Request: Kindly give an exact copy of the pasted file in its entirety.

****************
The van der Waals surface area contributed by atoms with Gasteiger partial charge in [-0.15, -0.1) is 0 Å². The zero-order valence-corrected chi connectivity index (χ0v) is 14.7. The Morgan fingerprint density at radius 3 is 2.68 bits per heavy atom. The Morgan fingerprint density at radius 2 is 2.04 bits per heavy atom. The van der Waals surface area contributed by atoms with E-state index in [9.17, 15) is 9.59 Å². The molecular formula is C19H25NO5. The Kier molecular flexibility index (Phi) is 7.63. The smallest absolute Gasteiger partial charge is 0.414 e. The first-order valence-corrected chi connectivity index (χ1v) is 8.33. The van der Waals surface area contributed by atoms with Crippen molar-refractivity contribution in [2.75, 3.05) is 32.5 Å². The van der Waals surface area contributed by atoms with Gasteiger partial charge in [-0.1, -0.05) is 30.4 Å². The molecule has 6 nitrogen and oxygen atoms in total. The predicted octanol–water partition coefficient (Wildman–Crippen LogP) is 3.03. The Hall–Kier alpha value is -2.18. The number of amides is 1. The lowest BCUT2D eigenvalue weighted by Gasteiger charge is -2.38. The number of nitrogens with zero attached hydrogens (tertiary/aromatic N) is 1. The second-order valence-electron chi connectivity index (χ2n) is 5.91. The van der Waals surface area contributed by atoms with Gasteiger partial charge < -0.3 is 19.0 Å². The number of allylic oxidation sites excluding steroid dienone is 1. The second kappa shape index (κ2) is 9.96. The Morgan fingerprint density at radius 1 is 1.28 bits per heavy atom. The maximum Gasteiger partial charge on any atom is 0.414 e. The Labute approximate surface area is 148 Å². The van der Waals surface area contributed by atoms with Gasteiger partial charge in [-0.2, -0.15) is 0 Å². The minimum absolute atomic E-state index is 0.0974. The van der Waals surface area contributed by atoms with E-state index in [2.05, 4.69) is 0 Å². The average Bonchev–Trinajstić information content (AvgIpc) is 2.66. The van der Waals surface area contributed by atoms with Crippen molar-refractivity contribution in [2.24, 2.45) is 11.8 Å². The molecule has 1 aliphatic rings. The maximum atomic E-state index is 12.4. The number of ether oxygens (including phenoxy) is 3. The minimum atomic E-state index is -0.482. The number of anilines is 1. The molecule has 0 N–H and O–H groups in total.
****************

The van der Waals surface area contributed by atoms with Gasteiger partial charge in [-0.15, -0.1) is 0 Å². The zero-order valence-corrected chi connectivity index (χ0v) is 14.7. The Morgan fingerprint density at radius 3 is 2.68 bits per heavy atom. The Morgan fingerprint density at radius 2 is 2.04 bits per heavy atom. The van der Waals surface area contributed by atoms with E-state index in [9.17, 15) is 9.59 Å². The molecular formula is C19H25NO5. The Kier molecular flexibility index (Phi) is 7.63. The smallest absolute Gasteiger partial charge is 0.414 e. The first-order valence-corrected chi connectivity index (χ1v) is 8.33. The van der Waals surface area contributed by atoms with Crippen molar-refractivity contribution in [2.75, 3.05) is 32.5 Å². The van der Waals surface area contributed by atoms with Gasteiger partial charge in [-0.1, -0.05) is 30.4 Å². The molecule has 6 nitrogen and oxygen atoms in total. The predicted octanol–water partition coefficient (Wildman–Crippen LogP) is 3.03. The Hall–Kier alpha value is -2.18. The number of amides is 1. The lowest BCUT2D eigenvalue weighted by Gasteiger charge is -2.38. The number of nitrogens with zero attached hydrogens (tertiary/aromatic N) is 1. The second-order valence-electron chi connectivity index (χ2n) is 5.91. The van der Waals surface area contributed by atoms with Gasteiger partial charge < -0.3 is 19.0 Å². The number of allylic oxidation sites excluding steroid dienone is 1. The second kappa shape index (κ2) is 9.96. The Morgan fingerprint density at radius 1 is 1.28 bits per heavy atom. The maximum Gasteiger partial charge on any atom is 0.414 e. The Labute approximate surface area is 148 Å². The van der Waals surface area contributed by atoms with Gasteiger partial charge in [-0.2, -0.15) is 0 Å². The minimum absolute atomic E-state index is 0.0974. The van der Waals surface area contributed by atoms with E-state index in [2.05, 4.69) is 0 Å². The average Bonchev–Trinajstić information content (AvgIpc) is 2.66. The van der Waals surface area contributed by atoms with Crippen molar-refractivity contribution in [2.24, 2.45) is 11.8 Å². The molecule has 1 aliphatic rings. The maximum atomic E-state index is 12.4. The number of ether oxygens (including phenoxy) is 3. The minimum atomic E-state index is -0.482. The number of anilines is 1. The molecule has 0 N–H and O–H groups in total.